Clearly needing a break after a worn-out Christmas album, Fahey returns from a multi-year recording gap with his most ambitious work yet. Intended as a double-LP, America still conveys all the sprawl and majesty suggested by its title in only 39 minutes, thanks primarily to the two epics that occupy the bulk of the running time. Sure enough, diving into “The Voice of the Turtle” or “Mark 1:15” for the first time is almost disorienting. There’s an array of seeming contradictions—heavy yet uplifting, sober yet evocative—and Fahey steers between these poles endlessly, weaving sometimes drastically different motifs together at a restrained, deliberate pace far more natural than, say, “The Great San Bernardino Birthday Party”. It’s easy to mistake the austere technique and often abstract patterns as passionless, but there are, especially on “Mark 1:15”, strong undertones of loneliness—almost a sense of estrangement, which matches “The Voice of the Turtle”‘s on-the-road roaming. “The Waltz” furthers this notion, using heavy delay to twist an otherwise relaxed sway in on itself until it turns sickly, making a familiar climb dizzying rather than blissful. And while America might not have The Yellow Princess‘ staggering emotional breadth, its ease under tension and perfecting of the long-form composition make it a quite welcome follow-up. You know, instead of that other record.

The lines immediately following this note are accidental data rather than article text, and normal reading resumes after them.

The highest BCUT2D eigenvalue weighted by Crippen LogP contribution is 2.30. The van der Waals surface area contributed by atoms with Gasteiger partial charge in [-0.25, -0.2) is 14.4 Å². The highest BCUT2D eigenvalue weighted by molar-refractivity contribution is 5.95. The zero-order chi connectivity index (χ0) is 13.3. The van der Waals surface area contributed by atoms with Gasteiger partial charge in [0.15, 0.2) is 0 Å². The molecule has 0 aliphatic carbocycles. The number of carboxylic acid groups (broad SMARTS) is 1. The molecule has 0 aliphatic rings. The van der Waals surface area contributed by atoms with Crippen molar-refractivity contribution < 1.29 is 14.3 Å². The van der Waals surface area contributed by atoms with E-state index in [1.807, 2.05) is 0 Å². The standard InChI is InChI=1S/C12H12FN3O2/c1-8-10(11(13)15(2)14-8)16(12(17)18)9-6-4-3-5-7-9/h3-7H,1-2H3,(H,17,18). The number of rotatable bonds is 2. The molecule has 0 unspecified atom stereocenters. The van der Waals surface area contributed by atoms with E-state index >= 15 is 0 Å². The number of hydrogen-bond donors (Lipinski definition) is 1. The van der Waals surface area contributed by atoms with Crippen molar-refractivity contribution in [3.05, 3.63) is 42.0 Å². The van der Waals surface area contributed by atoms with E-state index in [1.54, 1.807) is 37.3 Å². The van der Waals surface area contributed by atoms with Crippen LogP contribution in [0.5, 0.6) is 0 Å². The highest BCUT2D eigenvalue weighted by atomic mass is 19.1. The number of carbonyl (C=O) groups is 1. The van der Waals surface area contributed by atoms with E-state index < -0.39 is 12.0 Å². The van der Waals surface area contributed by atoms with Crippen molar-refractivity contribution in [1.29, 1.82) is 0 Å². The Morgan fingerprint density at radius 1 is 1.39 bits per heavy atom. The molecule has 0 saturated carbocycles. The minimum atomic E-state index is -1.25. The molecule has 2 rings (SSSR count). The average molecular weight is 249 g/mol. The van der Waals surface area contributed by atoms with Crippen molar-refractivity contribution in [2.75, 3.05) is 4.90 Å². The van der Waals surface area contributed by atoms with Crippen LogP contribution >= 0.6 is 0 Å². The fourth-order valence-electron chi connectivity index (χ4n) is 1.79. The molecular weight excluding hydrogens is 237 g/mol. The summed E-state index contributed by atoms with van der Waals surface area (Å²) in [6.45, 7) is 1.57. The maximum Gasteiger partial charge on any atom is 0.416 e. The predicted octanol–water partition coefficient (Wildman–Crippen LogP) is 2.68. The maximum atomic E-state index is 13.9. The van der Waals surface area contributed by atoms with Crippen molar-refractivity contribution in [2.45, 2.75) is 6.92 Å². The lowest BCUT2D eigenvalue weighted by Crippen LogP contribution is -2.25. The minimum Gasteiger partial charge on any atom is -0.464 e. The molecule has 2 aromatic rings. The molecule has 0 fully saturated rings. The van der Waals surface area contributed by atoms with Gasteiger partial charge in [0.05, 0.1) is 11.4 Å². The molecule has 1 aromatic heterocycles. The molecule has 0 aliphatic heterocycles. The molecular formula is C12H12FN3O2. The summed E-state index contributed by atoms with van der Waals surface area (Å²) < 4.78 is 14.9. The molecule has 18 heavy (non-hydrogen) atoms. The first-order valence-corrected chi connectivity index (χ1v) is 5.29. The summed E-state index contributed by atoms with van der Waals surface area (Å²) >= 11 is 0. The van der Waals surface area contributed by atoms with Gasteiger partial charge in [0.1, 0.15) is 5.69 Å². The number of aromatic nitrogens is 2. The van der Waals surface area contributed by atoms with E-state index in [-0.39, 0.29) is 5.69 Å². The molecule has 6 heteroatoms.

Need a break? Join John and his Grand Dixieland Band for a set of lax and relaxed bobs down the titular river, where the tempos are slow, the rowing intervals deep, and that familiar Fahey magic makes for a far more enjoyable listen than I expected (considering my predisposition against the style).
Featuring the return of Fahey’s Dixie group, After the Ball might seem like a repeat of his last LP. Oh, how I wish it was. Instead of lazy rivers and summer days, this is perky and celebratory—an approach that works mighty well on the first two tracks. “Horses” sees our guitarist high-stepping through town until “New Orleans Shuffle”, where his band meets him for the party. Stay alert for a particularly juicy piano transition into a meaty clarinet solo. After two more songs of egregious length, Fahey settles down in the extreme, motoring through curt little tunes that are distinguished more by their complacency than any traits of interest. He sees us out the door with the sleepy titular waltz, and I’m left on his stoop wondering how such a festive bash turned so stale so quickly.